I have told insured there was no coverage and am quite sure I am on `solid ground' here. However, he has asked me to check further since he has had State Farm for years & members of his family have also & feels we should afford some protection on this loss. He also has Pol. No. 1530165-D16-13A presently in force on another vehicle.

Since the car to be reinstated on this policy has been demolished beyond repair, if there is to be no coverage, then insured's $48.30 remittance should be returned to him with a letter of explanation that there will be no coverage & why. I feel a letter from the company in this case would be advisable. Please give me your thoughts on this & advise me if you desire further information.

Geo. Schermerhorn"

About February 15, 1965, State Farm deposited Mrs. Lax's check, and two days later it cleared her bank in Orion, Illinois. On February 18, State Farm mailed Lax a refund check and a letter explaining that the policy could not be reinstated. Lax did not cash this refund check.

In many jurisdictions waiver of a forfeiture has been upheld under certain circumstances where the insurer, with knowledge of an intervening loss, accepts a premium tendered for the purpose of covering the loss. (Alabama Farm Bureau v. Hicks, 272 Ala. 574, 133 So.2d 221; M.F.A. Mutual Ins. Co. v. Quinn (Mo.), 259 S.W.2d 854; Seavey v. Erickson, 244 Minn. 232, 69 N.W.2d 889; Johnston v. Phelps County Mutual Ins. Co., 63 Neb. 21, 88 N.W. 142; Continental Ins. Co. v. Chew, II Ind. App. 330, 38 N.E. 417; Joliffe v. Madison Mut. Ins. Co., 39 Wis. III, 20 A.R. 35; American Nat. Ins. Co. v. Cooper (Colo. 1969), 458 P.2d 257. Generally the waiver is not expressed or intentional, but rather it is implied from the conduct of the insurer or its agents. State Farm contends that the circumstances of the case do not imply waiver.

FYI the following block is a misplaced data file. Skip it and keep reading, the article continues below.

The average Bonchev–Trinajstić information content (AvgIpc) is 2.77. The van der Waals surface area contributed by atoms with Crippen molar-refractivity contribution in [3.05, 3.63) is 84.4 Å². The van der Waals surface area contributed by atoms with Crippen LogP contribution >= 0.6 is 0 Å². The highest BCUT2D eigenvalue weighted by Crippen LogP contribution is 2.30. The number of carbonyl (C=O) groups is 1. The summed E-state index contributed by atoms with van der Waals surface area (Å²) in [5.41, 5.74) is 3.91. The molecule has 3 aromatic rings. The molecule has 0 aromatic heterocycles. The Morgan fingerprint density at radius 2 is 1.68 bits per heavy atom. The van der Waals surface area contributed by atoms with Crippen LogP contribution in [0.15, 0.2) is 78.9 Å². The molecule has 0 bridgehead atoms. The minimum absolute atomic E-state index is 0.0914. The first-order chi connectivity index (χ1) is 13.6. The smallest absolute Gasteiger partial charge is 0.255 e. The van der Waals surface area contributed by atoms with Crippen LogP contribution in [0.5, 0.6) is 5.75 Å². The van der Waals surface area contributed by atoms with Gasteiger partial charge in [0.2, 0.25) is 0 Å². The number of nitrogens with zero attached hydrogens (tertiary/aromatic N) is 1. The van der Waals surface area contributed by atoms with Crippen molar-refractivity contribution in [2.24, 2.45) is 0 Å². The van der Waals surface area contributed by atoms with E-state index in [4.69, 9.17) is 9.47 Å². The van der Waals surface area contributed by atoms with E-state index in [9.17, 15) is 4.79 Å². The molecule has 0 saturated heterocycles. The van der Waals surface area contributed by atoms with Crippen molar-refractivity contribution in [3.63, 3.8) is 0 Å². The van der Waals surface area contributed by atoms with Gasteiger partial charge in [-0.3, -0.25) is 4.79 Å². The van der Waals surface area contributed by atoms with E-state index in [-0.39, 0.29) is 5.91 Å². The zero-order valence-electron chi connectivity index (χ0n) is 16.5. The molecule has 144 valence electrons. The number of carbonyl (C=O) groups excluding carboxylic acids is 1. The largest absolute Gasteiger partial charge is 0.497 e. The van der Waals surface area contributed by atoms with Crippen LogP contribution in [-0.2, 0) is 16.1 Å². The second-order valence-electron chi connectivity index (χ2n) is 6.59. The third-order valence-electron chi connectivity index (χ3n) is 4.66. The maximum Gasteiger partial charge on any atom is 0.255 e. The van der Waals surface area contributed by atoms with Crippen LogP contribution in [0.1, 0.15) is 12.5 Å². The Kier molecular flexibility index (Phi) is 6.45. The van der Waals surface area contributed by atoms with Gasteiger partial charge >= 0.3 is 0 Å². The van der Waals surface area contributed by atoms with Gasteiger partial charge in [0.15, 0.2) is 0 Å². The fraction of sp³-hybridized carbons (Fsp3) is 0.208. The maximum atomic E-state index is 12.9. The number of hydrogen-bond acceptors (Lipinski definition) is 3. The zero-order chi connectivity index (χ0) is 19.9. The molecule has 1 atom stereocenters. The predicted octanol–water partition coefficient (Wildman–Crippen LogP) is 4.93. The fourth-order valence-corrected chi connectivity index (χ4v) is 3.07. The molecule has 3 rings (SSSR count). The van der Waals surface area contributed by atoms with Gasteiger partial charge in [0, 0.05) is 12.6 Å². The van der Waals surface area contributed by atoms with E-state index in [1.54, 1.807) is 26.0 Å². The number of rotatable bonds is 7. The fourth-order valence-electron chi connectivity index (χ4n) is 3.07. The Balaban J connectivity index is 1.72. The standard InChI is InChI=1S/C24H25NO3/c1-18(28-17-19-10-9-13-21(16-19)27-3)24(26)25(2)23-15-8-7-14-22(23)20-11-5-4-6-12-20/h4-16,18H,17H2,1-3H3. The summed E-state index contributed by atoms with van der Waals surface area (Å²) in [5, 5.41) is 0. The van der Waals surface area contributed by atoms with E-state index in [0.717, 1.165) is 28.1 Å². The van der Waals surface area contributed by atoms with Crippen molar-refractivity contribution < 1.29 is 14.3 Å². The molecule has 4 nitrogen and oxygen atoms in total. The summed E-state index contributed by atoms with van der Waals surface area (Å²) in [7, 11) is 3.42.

To imply the waiver of lapse the insurer must have knowledge of the intervening loss. It is a well established rule of agency that "* * * the liability of a principal is affected by the knowledge of an agent concerning a matter as to which he acts within his power to bind the principal or upon which it is his duty to give information." (Restatement of the Law, Agency, § 272.) From the record there is no dispute that the agent had immediate notice of the loss, but State Farm argues that there was no duty to communicate this notice to the principal because the transaction involved a policy lapsed for 62 days.

Joseph Lax carried all his insurance with State Farm for over ten years and had dealt with George Schermerhorn for years. Payment record of Joseph Lax to State Farm over the years indicates that insured was late on numerous occasions. Dealing directly with the State Farm agent on a lapsed policy was insured's usual course of business. In contacting the agent on the day of the accident, it seems that Lax expected to get protection from State Farm because of his long association with the company. Apparently, he felt that because his wife wrote the check before the accident, this indicated a prior intent on their part to renew the policy. There is no dispute that approximately one week after the accident Lax gave Schermerhorn a notice that if there would be no coverage he wanted his check (or money) back. This communication was verified in a memorandum from Schermerhorn to State Farm dated February 11, 1965. These facts do not present a situation where a complete stranger was making a frivolous attempt to get coverage from an insurance company. Rather we find an insured of ...